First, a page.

as a collection agent for the FICO. During 2005 and 2004, $160 million and
$161 million, respectively, were collected from SAIF-member institutions and
remitted to the FICO.
8. Operating Expenses
Operating expenses totaled $119 million for 2005, compared to $120 million
for 2004. The chart below lists the major components of operating expenses.
9. Provision for Insurance Losses
Provision for insurance losses was a negative $22 million for 2005 and
a negative $72 million for 2004. The following chart lists the major components
of the provision for insurance losses.
10. Employee Benefits
Pension Benefits, Savings Plans and Postemployment Benefits Eligible FDIC employees (permanent and term employees
with appointments exceeding one year) are covered by the federal government
retirement plans, either the Civil Service Retirement System (CSRS) or the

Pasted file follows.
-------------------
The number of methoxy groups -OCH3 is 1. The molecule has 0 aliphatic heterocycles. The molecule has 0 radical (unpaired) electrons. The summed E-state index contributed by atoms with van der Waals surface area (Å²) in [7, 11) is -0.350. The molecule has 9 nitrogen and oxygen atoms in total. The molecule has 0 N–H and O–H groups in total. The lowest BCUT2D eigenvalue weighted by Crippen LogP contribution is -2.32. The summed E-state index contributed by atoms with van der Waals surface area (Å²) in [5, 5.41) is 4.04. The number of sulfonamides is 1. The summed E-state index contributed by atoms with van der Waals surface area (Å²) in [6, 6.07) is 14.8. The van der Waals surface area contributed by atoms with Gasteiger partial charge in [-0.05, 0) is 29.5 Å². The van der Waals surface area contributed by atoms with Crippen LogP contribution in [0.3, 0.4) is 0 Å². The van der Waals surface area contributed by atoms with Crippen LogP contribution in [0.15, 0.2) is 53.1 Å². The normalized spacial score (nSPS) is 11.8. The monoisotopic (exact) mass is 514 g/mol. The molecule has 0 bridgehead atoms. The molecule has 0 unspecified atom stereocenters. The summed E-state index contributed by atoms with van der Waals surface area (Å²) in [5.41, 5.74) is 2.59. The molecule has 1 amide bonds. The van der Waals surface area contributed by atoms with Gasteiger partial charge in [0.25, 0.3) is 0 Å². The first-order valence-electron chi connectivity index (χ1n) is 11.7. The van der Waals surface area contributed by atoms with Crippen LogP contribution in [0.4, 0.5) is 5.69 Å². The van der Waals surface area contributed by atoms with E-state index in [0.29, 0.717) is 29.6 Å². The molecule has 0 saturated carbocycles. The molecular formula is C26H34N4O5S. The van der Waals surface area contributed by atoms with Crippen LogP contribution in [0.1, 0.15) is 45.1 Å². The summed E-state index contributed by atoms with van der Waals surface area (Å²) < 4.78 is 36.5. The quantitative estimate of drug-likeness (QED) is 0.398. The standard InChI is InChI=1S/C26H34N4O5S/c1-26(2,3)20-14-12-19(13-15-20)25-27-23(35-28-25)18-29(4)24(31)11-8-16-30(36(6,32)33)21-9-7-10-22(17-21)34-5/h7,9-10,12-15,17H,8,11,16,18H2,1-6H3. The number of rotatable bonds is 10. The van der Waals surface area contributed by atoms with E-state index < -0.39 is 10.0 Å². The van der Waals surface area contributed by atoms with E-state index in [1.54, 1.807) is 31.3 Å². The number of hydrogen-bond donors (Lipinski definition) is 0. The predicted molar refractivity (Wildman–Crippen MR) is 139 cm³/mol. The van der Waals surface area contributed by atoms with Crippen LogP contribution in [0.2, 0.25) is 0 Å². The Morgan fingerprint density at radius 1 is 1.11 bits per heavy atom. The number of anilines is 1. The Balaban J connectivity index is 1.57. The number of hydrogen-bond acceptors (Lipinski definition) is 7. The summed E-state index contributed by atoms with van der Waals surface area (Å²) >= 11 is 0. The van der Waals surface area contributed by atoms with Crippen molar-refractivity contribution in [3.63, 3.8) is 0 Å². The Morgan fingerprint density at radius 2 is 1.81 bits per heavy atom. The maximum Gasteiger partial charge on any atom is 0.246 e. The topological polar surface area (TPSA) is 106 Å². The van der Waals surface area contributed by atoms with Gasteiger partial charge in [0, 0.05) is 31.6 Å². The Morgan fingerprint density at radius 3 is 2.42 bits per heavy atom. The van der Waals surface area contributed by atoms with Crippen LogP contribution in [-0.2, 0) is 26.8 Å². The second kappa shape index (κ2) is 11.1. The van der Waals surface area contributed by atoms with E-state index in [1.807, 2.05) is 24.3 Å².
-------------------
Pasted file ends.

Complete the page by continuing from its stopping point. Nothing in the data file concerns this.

Federal Employees Retirement System (FERS). Although the SAIF contributes a
portion of pension benefits for eligible employees, it does not account for
the assets of either retirement system. The SAIF also does not have actuarial
data for accumulated plan benefits or the unfunded liability relative to eligible
employees. These amounts are reported on and accounted for by the U.S. Office
of Personnel Management.
Eligible FDIC employees also may participate in a FDIC-sponsored tax-deferred
401(k) savings plan with matching contributions up to five percent. The SAIF
pays its share of the employer's portion of all related costs.
The FDIC offered a voluntary employee buyout program to a majority
of its employees during 2004 and conducted a reduction-in-force (RIF)
in an effort to further reduce identified staffing excesses. Consequently,
578 employees left or will leave the FDIC as a result of the buyout
program and an additional 62 employees left due to the RIF. Termination
included compensation of fifty percent of the current salary for
voluntary departures and severance pay for employees that left due
The total cost of the buyout program and the RIF to the FDIC was
with SAIF's share totaling $4.3 million, which is included in the "Operating